Whether the message has sunk home is another matter. With the two integrated resorts set to help up Singapore's hotel room stock by over 10 per cent by 2010, it is a critical time to move into energy efficiency, said NUS's Dr Lee. 'The designs are being drawn right now. If we miss this chance, we have to wait another 20 years.'
Business Times 15 Sep 07
A hundred new rooms on a fifth less energy
THE Changi Village Hotel was managed by Le Meridien up until 2001, when its owner, the Far East Organization, decided to take it back under active control and undertake a major revamp.
In 2004, the hotel emerged with a hundred extra new rooms and a new, naturally-lit look.
The hotel took the chance to replace its old diesel boiler and chiller systems - which would not have kept up with the increased load - with 'reverse refrigerant cycle' equipment that effectively produces hot water and cold air at the same time.
It thus improved energy intensity by 20 per cent to a current 372 KWh per square metre of gross floor area, according to Chia Swee Cheng, assistant director of the Central Engineering & Operations Department at Far East.
The chiller system now uses no more than 0.7 KWh of electricity per tonne of chilled water, a vast improvement over the 1.2 KWh/tonne it used before.
A significant part of the energy savings came from switching to hydrocarbon-based refrigerants, said Mr Chia. Hydrocarbons are naturally occurring gases that were used as early refrigerants in the 1930s but abandoned when found to be flammable.
The industry switched to non-flammable fluorine gases, but had to find alternatives yet again when these were found to damage the ozone layer in the 1970s. Unfortunately, these non-ozone depleting alternatives have been found to cause global warming, which has led the industry back to finding ways to safely use hydrocarbons.
Another improvement is a building management system to control the chiller system, which was previously manually operated.
However, since the revamp in 2004, Changi Village has not attempted other energy efficiency initiatives, as it had planned to operate the hotel for a 'testing period' of two to three years to observe the building's performance, said Mr Chia. But he said it targets an energy intensity of 334 KWh/m2 (a 10 per cent reduction) within three years.
Mr Chia's department, formed in 2000, drives efficiency initiatives across the Far East group. 'Our corporate electricity bill across all properties in Singapore was $33 million; imagine if we can cut that by 10 per cent,' he said. To this end, the hotel - and the group at a broader level - is looking to further improve chiller efficiency, such as by using a German 'ball clearing system' that unclogs condenser tubes. It will also experiment with waterless flushing systems, or using NEWater for cooling purposes.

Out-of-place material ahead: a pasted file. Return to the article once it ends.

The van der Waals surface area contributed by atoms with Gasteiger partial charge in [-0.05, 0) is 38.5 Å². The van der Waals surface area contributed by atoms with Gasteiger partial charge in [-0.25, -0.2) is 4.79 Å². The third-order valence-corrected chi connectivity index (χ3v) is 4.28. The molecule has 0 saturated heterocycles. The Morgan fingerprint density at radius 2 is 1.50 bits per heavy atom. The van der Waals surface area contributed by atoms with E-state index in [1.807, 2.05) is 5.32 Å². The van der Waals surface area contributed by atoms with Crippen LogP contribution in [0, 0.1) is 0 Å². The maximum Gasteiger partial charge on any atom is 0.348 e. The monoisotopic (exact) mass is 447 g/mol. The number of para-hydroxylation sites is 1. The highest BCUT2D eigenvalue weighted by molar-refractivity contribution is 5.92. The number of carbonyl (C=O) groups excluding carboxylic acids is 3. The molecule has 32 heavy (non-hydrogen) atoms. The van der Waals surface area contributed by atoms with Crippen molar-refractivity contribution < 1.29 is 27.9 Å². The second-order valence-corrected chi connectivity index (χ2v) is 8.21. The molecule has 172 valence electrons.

Business Times 15 Sep 07
'Green' Shangri-La saves energy with improved work processes
Luxury hotel's next target is its dated diesel boiler system
EFFICIENCY is a matter of managing work processes and mindset, says Shangri-La's area director of engineering Seow Tin Hwee.
'You can put in $20 million to replace equipment and will straightaway see savings. But if you don't keep watch on how that equipment is used, returns will drop within 2-3 years,' he says.
Shangri-La must be one of the few hotels where, despite not having replaced the 36-year -old diesel boiler system used to heat water, energy intensity is still a relatively low 378 KWh/m2, within the top 25th percentile of Singapore's four- and five-star hotels, according to an NUS study.
And when the boiler is replaced within the year - the hotel has budgeted nearly $1 million to replace it with a heat recovery system by this year- end - it could slash the figure significantly.
The hotel improved energy use by over 10 per cent by reorganising the way it works, says Mr Seow.
For example, it is looking at redesigning its kitchen. Instead of keeping a large oven that is fired all day to cook and reheat food (which leads to wasted heating capacity during restaurants' quiet hours between meal-times), the hotel can save energy by using smaller ovens to prepare food when needed.
Other tricks include: double or triple insulating hot and cold water pipes so that heat is not lost or gained while the water is transmitted; landscaping paths and corridors so they are cooler; and using low- wattage lamps to light up the hotel's gardens in the evening.